As many as 390,000 female workers a year have a “negative or possibly discriminatory” experience during pregnancy and maternity leave, or on their return.
This is according to new research which surveyed thousands of mothers and employers. Three out of four mothers surveyed (77%) said they had a negative or possibly discriminatory experience at work.
One in nine (11%) felt forced to leave their job, but this varied depending on pay levels. Only 7% of mothers earning more than £40,000 per year felt forced to leave their job, compared with 13% of those earning less than £20,000.
The research, commissioned by the Government and the Equality and Human Rights Commission (EHRC), found that two-thirds of mothers (68%) submitted flexible working requests, around three-quarters of which were approved. But just over half (51%) of mothers who had their request approved said they felt it resulted in negative consequences.
In a joint statement, women and equalities minister Nicky Morgan and business secretary Sajid Javid said: “It will take coordinated action from the Government, the EHRC and business at all levels and of all sizes, as well as stakeholders, to truly tackle pregnancy and maternity-related discrimination in the workplace and stamp it out for good.
“The Government is committed to working with everyone to take forward the actions outlined in the government response.”
Jo Swinson commissioned the research in 2013 when she was employment relations minister. Now chair of campaign group Maternity Action, she said: “The research uncovers very high rates of pregnancy discrimination in the workplace compared with 2005, which should set alarm bells ringing for government and employers alike.
“When employers treat pregnant women and new mothers unfavourably at work, they rack up unnecessary recruitment bills, risk costly tribunal awards and damage their reputation.
“When I commissioned this research, the aim was to gain a clear picture of the situation so appropriate steps could be taken. Now that we know the shocking scale of the problem, the Government needs to take swift action to better protect women in the workplace.”
The majority (84%) of employers said it was in their interests to support pregnant women and those on maternity leave, because it increased staff retention (58%) and improved morale (20%).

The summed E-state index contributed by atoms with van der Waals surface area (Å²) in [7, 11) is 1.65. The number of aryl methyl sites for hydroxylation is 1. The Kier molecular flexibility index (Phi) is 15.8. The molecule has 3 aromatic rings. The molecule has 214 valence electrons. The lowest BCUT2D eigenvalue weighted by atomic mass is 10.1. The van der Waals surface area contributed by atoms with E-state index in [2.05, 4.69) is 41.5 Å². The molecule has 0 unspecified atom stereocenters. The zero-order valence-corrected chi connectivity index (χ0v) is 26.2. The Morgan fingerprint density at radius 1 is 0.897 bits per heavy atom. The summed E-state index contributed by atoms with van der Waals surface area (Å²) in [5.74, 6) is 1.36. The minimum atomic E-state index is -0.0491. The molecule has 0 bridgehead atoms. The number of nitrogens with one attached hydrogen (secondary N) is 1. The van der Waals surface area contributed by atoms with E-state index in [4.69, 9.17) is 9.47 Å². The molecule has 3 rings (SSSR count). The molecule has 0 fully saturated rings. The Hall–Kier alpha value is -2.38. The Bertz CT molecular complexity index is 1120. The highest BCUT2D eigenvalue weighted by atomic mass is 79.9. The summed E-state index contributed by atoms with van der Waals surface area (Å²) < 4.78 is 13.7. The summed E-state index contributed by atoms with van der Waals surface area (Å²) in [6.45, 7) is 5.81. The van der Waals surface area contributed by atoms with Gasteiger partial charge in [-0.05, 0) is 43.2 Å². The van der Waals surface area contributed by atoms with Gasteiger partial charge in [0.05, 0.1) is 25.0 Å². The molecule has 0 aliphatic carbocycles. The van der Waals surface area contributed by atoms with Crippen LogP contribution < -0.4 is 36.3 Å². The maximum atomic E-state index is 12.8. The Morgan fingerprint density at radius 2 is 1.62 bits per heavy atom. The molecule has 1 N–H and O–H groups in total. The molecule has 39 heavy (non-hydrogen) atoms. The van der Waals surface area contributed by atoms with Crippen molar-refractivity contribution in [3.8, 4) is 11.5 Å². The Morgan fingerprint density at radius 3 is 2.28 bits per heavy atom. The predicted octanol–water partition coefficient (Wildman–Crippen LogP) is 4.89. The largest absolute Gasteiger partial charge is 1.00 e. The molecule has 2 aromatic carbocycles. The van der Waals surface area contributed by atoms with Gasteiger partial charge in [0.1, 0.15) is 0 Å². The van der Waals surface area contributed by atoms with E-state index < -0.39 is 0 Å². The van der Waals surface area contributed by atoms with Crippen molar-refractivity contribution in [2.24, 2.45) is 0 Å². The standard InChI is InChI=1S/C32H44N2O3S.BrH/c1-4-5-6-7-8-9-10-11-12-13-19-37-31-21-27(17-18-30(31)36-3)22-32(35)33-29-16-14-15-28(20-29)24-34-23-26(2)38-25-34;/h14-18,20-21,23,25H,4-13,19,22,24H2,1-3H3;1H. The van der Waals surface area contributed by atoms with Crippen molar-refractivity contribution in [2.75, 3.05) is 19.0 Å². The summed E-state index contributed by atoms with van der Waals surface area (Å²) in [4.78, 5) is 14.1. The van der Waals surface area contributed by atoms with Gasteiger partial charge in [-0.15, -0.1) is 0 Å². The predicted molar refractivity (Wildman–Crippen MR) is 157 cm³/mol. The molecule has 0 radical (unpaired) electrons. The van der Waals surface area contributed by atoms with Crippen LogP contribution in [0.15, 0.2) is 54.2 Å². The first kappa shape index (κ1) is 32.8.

Maternity discrimination: five key statistics from the research
- The majority (95%) of large employers (>250 staff) felt it is in their best interests to support pregnant women and those on maternity leave – 83% of small employers (<50) agreed.
- Mothers in Wales and Scotland were less likely than mothers in England to say they had a negative or possibly discriminatory experience.
- Mothers in the education sector were less likely to feel forced to leave their jobs (7% compared with 11% average).
- Mothers in the utilities sector were three times as likely as average to feel forced to leave their jobs.
- In finance, employers were more likely to make pregnant women redundant (13% vs 2% on average) and more likely to turn down a flexible working request (43% vs 14% on average).
However, 28% said that enhanced protection from redundancy during ordinary maternity leave was unreasonable, of which 13% said it was difficult to facilitate.
Most employers (70%) said they felt women should declare upfront during recruitment if they are pregnant and a quarter of employers felt it was reasonable during recruitment to ask women about their plans to have children.
Caroline Waters, deputy chair of the EHRC said: “We simply cannot ignore the true scale of the hidden discrimination that working mothers face. This is unacceptable in modern Britain, and urgent action is needed to ensure women are able to challenge discrimination and unfairness.
“This is why we are calling on the Government to look at the barriers working pregnant women and mothers face in accessing justice.”
The Government accepted many of the EHRC recommendations around improving communication and guidance, but rejected making changes to the tribunal fee system to ensure that fees are not a barrier to accessing justice for women experiencing pregnancy and maternity discrimination.
Since the introduction in July 2013 of tribunal fees, the number of sex discrimination cases has dropped by 76% and pregnancy-related cases fell by 50%. But the Government said its review, announced in June 2015, is well underway and will report in due course.
It also rejected the EHRC’s call to increase the time limit for a woman to bring a tribunal claim in cases involving pregnancy and maternity discrimination from three to six months.
Now that we know the shocking scale of the problem, the Government needs to take swift action to better protect women in the workplace” – Jo Swinson
The Government said there is no evidence that there is a need to increase the time limit for a woman to bring a tribunal claim, adding that the existing statutory three-month time limit for bringing most claims had some inbuilt flexibility – it is not a rigid time limit.
Dianah Worman, diversity adviser at the CIPD, commented: “The findings of this rigorous research are shocking and should send alarm bells ringing across the business world. It shows many employers need to rethink how they recruit, retain and develop female talent.”
She added: “Lazy management which both overtly and covertly stops this from happening by imposing a baby penalty against pregnant women and those returning to work after they have had children is short-sighted and regressive.”
This was the largest research project of its kind in Great Britain with more than 3,000 mothers and 3,000 employers taking part.